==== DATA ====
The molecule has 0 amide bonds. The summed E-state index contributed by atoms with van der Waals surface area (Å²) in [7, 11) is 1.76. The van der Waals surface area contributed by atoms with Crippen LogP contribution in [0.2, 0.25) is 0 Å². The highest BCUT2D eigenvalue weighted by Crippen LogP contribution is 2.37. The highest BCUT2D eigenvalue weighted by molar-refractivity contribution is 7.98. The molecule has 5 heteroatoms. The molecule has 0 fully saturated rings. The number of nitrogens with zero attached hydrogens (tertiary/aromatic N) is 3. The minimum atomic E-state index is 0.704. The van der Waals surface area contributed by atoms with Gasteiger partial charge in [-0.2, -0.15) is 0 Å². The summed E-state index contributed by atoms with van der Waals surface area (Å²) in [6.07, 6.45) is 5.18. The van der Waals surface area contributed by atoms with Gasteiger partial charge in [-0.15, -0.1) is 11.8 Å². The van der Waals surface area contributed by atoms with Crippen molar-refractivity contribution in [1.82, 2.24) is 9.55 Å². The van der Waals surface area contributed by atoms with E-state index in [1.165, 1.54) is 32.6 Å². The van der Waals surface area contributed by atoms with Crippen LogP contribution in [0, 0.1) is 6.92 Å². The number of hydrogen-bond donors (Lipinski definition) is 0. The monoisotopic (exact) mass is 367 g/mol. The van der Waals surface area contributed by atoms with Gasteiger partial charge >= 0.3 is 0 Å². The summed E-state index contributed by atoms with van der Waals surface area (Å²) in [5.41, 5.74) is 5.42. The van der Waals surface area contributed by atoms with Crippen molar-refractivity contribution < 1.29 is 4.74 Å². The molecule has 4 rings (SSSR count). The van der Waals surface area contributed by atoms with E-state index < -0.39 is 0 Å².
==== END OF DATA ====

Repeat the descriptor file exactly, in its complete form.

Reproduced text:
The molecule has 0 amide bonds. The summed E-state index contributed by atoms with van der Waals surface area (Å²) in [7, 11) is 1.76. The van der Waals surface area contributed by atoms with Crippen LogP contribution in [0.2, 0.25) is 0 Å². The highest BCUT2D eigenvalue weighted by Crippen LogP contribution is 2.37. The highest BCUT2D eigenvalue weighted by molar-refractivity contribution is 7.98. The molecule has 5 heteroatoms. The molecule has 0 fully saturated rings. The number of nitrogens with zero attached hydrogens (tertiary/aromatic N) is 3. The minimum atomic E-state index is 0.704. The van der Waals surface area contributed by atoms with Gasteiger partial charge in [-0.2, -0.15) is 0 Å². The summed E-state index contributed by atoms with van der Waals surface area (Å²) in [6.07, 6.45) is 5.18. The van der Waals surface area contributed by atoms with Gasteiger partial charge in [-0.15, -0.1) is 11.8 Å². The van der Waals surface area contributed by atoms with Crippen molar-refractivity contribution in [1.82, 2.24) is 9.55 Å². The van der Waals surface area contributed by atoms with E-state index in [1.165, 1.54) is 32.6 Å². The van der Waals surface area contributed by atoms with Crippen LogP contribution in [0, 0.1) is 6.92 Å². The number of hydrogen-bond donors (Lipinski definition) is 0. The monoisotopic (exact) mass is 367 g/mol. The van der Waals surface area contributed by atoms with Gasteiger partial charge >= 0.3 is 0 Å². The summed E-state index contributed by atoms with van der Waals surface area (Å²) in [5.41, 5.74) is 5.42. The van der Waals surface area contributed by atoms with Crippen molar-refractivity contribution < 1.29 is 4.74 Å². The molecule has 4 rings (SSSR count). The van der Waals surface area contributed by atoms with E-state index < -0.39 is 0 Å².